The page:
In the past year, queens have flourished on cable as never before, launching three new television series dedicated entirely to drag and drag performers. Viceland premiered The Trixie & Katya Show, a deranged, free-associative fireside chat hosted by beloved RuPaul’s Drag Race stars Trixie Mattel and Katya Zamolodchikova. Fusion debuted Shade: Queens of NYC, a docu-soap that offers a serving of New York City drag garnished with surreal lip-sync performances. And Canadian network OUTtv broadcast Dragula, a competition dedicated to finding drag’s next “supermonster.”
For nearly a decade, RuPaul’s Drag Race has been the queen of televised drag. It has outdone or outlived even its own spin-offs, like the drag boot camp Drag U or RPDR peek-behind-the-scenes Untucked. And last year, it made a bid for further mainstream appeal with a move to VH1 for season nine. To compete and survive, the new generation of drag shows will have to prove that audiences are ready and hungry for more drag in their TV diet. So, as we enter 2018, I talked with some of drag’s new TV darlings about their new ventures, why they think America is ready for more drag—and what a golden age of televised drag might mean for an art that once thrived underground.
For Trixie and Katya, the key to winning bigger audiences for drag is simple: Don’t try to win bigger audiences for drag.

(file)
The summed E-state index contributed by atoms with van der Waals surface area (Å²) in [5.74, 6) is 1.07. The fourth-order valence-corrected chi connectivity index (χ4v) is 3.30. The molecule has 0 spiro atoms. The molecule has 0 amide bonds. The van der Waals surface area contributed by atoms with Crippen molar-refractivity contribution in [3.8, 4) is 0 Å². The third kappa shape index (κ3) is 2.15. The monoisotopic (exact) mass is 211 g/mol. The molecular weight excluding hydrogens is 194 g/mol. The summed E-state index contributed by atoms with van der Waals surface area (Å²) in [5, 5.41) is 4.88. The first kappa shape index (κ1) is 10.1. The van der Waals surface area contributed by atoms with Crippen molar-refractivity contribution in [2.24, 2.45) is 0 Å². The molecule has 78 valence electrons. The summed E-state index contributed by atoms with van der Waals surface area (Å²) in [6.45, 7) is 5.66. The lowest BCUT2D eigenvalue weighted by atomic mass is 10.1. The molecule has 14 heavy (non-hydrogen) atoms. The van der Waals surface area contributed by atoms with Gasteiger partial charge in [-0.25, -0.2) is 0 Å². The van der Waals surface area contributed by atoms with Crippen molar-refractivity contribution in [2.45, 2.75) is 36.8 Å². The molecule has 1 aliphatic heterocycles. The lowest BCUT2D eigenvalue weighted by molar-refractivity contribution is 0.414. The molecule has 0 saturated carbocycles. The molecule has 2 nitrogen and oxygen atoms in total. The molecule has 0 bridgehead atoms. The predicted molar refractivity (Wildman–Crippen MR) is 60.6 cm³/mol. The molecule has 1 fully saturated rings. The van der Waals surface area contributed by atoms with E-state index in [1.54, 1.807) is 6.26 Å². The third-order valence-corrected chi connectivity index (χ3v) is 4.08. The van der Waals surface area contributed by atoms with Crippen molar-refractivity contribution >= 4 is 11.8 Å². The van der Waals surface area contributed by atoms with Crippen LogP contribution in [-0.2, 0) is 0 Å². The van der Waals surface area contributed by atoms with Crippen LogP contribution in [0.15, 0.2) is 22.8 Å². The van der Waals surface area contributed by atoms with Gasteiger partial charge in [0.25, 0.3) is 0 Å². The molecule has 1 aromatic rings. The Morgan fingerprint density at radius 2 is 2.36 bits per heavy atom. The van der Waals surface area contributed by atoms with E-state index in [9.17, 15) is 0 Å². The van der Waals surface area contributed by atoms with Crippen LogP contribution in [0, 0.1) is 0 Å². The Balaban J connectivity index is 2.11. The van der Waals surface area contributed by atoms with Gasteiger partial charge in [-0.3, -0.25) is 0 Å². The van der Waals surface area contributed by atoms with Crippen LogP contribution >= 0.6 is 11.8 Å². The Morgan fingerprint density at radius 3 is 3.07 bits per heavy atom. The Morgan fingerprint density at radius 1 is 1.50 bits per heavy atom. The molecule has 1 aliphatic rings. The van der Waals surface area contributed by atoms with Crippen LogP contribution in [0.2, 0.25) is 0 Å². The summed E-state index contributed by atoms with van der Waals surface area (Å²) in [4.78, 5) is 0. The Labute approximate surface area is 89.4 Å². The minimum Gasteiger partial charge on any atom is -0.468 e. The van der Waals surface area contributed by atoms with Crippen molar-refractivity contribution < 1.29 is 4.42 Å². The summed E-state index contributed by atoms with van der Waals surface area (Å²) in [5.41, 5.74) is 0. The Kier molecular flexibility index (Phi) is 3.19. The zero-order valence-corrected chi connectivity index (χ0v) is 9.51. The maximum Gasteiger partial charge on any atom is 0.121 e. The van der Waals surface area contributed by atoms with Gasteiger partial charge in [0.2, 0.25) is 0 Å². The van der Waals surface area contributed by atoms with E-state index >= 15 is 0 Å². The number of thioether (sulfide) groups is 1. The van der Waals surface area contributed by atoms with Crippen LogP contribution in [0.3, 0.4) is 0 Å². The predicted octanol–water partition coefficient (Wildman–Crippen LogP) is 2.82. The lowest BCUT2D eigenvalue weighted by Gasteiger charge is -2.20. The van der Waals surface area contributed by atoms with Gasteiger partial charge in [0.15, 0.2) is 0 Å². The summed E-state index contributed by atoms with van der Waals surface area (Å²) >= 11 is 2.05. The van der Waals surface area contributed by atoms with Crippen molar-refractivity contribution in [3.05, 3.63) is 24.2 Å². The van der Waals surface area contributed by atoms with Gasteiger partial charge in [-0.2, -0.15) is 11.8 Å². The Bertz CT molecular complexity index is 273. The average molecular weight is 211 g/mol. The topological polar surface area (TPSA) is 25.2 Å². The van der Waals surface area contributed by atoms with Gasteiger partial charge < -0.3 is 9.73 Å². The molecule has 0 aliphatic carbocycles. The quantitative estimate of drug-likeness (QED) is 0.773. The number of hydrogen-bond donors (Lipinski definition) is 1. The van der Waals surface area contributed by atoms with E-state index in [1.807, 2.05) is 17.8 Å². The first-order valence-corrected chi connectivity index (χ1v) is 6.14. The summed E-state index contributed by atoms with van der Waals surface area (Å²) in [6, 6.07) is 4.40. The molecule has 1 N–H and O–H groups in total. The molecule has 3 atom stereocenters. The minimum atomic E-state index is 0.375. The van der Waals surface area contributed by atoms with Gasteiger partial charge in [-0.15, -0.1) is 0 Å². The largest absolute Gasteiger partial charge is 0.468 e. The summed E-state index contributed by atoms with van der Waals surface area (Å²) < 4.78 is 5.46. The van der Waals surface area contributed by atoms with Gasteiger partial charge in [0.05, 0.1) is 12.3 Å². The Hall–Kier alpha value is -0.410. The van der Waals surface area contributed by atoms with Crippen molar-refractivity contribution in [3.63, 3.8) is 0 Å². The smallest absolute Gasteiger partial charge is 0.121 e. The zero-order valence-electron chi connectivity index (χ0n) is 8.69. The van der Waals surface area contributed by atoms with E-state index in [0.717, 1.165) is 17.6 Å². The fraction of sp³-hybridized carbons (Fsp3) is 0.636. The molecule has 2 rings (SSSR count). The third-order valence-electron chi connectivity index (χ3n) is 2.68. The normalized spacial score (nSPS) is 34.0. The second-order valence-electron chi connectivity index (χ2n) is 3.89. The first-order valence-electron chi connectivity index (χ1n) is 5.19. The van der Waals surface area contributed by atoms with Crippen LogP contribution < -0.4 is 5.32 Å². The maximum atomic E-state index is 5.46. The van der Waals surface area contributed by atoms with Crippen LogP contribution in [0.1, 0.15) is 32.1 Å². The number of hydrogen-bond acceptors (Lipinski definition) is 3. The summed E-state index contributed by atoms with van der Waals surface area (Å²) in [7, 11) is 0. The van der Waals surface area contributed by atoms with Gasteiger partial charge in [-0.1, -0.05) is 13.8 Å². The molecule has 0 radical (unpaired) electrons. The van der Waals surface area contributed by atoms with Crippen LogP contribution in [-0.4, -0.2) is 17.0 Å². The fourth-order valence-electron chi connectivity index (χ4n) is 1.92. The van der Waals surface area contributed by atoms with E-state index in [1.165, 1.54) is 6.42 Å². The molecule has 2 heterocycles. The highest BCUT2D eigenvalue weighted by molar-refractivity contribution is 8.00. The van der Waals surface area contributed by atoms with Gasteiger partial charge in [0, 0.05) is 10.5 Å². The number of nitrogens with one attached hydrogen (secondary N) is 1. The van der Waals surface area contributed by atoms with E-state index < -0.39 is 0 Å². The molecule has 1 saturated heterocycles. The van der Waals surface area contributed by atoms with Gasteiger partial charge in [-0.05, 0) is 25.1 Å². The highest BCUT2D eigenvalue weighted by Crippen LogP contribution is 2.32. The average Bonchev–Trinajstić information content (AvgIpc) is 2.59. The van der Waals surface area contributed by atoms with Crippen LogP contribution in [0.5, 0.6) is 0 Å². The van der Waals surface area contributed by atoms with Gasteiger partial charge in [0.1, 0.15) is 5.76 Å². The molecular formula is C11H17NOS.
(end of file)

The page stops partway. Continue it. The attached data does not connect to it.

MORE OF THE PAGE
The Trixie & Katya Show is part talk show, part sketch comedy, part man-on-the-street crowd work—but at its best, it’s just two funny people sitting on stools. (The Viceland show is a somewhat tamer incarnation of UNHhhh!, an earlier web series that combined the hosts’ unhinged ramblings with the production values of Microsoft Paint.) The draw isn’t the drag here, it’s the jokes. “Katya and I have always been focused on making a show that’s primarily hilarious and secondarily a drag show,” Trixie tells me. “The comedy is the candy bar and the drag is the fun wrapper.”
According to Trixie, there’s a good chance that most Viceland viewers are straight men more accustomed to watching shows about weed and rappers than “crossdressers” swapping insults for entertainment. But good comedy can break down barriers.
So The Trixie & Katya Show doesn’t focus on the art of drag like RPDR. Instead, it invites audiences to dive into the twisted (but entertaining) psyches of its two starlets. One episode features meditations on funerals, ghosts, and the afterlife, then jumps to interviews with real people about obscure diseases. The aggressive comedic style certainly reflects a drag sensibility, and there are plenty of big wigs and long nails, but the topics discussed are broadly accessible. There’s something for everyone on the Nielsen demographic spectrum.